1.      Clinical psychology graduate students

a.       28 participants (9 men, 19 women)

2.      Psychiatric residents and fellows

a.       26 participants (14 men, 12 women)

3.      Undergraduate psychology students

a.       24 participants (12 men, 12 women)

4.      Patients with schizophrenia

a.       51 participants (31 men, 20 women)

 

B.     Variables

1.      IV

a.       Clinically trained

                                                                                                        i.            Clinical psychology graduate students

                                                                                                      ii.            Psychiatric residents and fellows

b.      No clinical training

                                                                                                        i.            Undergraduate psychology students

c.       Control

                                                                                                        i.            Patients with schizophrenia

2.      DV

a.       MMPI-2 scores

 

C.     Procedure

1.      Clinical psychology graduate students

a.       From two clinical psychology programs and a pre-doctoral internship program

b.      Completed at least one graduate course in both psychopathology and psychological testing

2.      Psychiatric residents and fellows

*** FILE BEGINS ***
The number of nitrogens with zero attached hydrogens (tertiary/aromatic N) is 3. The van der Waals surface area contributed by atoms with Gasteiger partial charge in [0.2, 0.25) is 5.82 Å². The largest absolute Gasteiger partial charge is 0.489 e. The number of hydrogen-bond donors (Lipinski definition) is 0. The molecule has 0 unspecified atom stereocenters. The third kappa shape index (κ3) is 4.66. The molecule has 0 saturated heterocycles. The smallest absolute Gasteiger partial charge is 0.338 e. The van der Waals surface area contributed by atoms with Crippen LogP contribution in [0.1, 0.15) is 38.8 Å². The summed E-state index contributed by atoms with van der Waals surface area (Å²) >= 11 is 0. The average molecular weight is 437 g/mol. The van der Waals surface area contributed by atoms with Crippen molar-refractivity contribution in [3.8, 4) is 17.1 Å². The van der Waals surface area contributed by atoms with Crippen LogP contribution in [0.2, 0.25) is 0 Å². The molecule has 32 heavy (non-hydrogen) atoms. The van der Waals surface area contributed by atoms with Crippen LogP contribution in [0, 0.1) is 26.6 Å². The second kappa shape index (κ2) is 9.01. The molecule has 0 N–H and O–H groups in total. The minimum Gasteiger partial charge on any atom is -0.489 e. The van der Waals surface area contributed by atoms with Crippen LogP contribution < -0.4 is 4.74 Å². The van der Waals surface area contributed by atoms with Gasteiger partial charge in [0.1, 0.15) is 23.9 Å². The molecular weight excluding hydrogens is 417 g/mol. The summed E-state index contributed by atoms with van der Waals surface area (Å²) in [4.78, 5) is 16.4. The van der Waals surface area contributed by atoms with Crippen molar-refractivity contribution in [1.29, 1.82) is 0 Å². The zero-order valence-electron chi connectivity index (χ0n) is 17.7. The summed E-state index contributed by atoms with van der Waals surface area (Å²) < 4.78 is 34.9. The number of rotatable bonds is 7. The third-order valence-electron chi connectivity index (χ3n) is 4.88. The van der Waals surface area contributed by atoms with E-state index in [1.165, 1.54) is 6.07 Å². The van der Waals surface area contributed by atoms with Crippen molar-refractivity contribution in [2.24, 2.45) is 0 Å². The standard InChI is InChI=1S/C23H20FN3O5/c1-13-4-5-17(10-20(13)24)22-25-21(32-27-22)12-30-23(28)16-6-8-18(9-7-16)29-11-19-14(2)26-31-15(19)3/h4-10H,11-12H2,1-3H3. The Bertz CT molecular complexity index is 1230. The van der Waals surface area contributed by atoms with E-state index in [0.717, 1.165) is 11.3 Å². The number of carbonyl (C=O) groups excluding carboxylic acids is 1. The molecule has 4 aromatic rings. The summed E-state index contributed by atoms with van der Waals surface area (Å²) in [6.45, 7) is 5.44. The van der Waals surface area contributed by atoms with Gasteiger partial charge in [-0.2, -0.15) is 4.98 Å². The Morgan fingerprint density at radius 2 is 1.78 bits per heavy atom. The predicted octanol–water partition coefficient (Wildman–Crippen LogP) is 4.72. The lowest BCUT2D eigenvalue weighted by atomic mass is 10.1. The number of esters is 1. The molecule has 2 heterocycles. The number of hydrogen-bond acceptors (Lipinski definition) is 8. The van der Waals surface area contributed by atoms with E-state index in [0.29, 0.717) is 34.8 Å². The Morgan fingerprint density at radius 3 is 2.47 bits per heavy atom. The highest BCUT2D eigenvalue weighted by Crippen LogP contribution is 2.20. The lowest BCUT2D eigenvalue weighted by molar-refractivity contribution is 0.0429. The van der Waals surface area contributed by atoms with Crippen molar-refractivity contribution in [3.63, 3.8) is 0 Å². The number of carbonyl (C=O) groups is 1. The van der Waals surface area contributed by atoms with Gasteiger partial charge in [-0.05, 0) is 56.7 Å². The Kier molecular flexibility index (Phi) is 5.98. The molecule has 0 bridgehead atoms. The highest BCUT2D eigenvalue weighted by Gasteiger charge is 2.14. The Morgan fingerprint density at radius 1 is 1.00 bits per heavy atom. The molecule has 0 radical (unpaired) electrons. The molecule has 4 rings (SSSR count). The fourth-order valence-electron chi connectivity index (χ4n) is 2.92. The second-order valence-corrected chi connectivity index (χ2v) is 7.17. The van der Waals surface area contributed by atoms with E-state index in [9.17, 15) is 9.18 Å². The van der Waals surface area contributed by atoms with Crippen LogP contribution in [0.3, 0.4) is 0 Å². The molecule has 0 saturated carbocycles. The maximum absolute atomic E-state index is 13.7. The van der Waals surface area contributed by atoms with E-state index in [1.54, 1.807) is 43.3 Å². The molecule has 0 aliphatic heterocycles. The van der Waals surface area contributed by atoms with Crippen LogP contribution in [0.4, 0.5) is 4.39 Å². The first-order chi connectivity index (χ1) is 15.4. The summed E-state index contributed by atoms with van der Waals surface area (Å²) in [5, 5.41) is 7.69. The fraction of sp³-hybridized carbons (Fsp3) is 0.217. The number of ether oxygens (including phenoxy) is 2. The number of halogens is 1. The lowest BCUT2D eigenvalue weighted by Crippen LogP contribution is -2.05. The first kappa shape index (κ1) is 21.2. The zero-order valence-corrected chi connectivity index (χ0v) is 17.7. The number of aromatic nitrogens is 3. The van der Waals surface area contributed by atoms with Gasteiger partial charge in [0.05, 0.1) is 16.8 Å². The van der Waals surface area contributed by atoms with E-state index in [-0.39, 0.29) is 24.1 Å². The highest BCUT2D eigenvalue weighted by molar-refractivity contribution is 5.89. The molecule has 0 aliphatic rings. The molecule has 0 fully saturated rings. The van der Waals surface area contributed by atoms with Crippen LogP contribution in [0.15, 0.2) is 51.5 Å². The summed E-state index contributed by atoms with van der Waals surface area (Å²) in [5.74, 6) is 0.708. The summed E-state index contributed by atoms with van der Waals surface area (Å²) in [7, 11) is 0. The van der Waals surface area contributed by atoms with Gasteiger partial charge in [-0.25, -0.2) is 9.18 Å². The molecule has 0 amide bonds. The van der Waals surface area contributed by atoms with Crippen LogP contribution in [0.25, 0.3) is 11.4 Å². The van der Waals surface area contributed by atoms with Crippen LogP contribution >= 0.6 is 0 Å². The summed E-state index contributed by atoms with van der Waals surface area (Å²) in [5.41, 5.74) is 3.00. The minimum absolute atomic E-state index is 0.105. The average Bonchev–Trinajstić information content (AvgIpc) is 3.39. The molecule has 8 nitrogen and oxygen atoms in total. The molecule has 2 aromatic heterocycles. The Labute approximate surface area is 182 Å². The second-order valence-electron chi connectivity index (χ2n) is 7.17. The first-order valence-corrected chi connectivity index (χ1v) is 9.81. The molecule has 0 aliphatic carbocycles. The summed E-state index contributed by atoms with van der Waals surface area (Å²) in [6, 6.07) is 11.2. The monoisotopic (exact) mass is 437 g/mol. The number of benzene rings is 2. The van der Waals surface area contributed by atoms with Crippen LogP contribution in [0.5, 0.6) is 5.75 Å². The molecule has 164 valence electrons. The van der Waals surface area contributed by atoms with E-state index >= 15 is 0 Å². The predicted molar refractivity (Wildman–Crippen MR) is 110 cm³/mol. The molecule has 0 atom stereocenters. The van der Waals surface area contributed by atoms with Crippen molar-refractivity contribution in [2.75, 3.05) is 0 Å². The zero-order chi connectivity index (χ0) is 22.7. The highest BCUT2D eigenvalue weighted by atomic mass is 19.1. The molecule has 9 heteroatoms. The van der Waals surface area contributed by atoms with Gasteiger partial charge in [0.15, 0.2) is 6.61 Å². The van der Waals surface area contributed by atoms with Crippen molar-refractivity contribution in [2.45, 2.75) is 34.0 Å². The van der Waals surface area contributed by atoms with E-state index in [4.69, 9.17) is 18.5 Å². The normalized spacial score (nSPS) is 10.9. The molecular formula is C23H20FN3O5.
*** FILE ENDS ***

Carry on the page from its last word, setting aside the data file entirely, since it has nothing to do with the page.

a.       From psychiatric residency and fellowship program

b.      Very little familiarity with the MMPI-2 and its scales

3.      Undergraduate psychology students

a.       Recruited from undergraduate psychology course

b.      Experience varied

4.      Patients with schizophrenia

a.       Obtained from a Schizophrenia Research Registry

b.      Well managed on medication and in residual phase of illness

 

IV.              Results

A.     Significant MANOVA effects found for the 10 clinical scales F(27, 342.34) = 7.67, p < .001

 

B.     Significant MANOVA effects found for validity indicators F(21, 342.25) = 9.04, p < .001

 

V.                 Discussion

A.     Interpretation of results

1.      Clinically trained and not clinically trained groups over endorsed symptoms of schizophrenia

2.      Those with limited training and knowledge over endorsed symptoms that may not be associated with schizophrenia

 

B.     Limitations

1.      Small sample size

2.      No random sampling

3.      Participants recruited from only one population

 

C.     Critical Review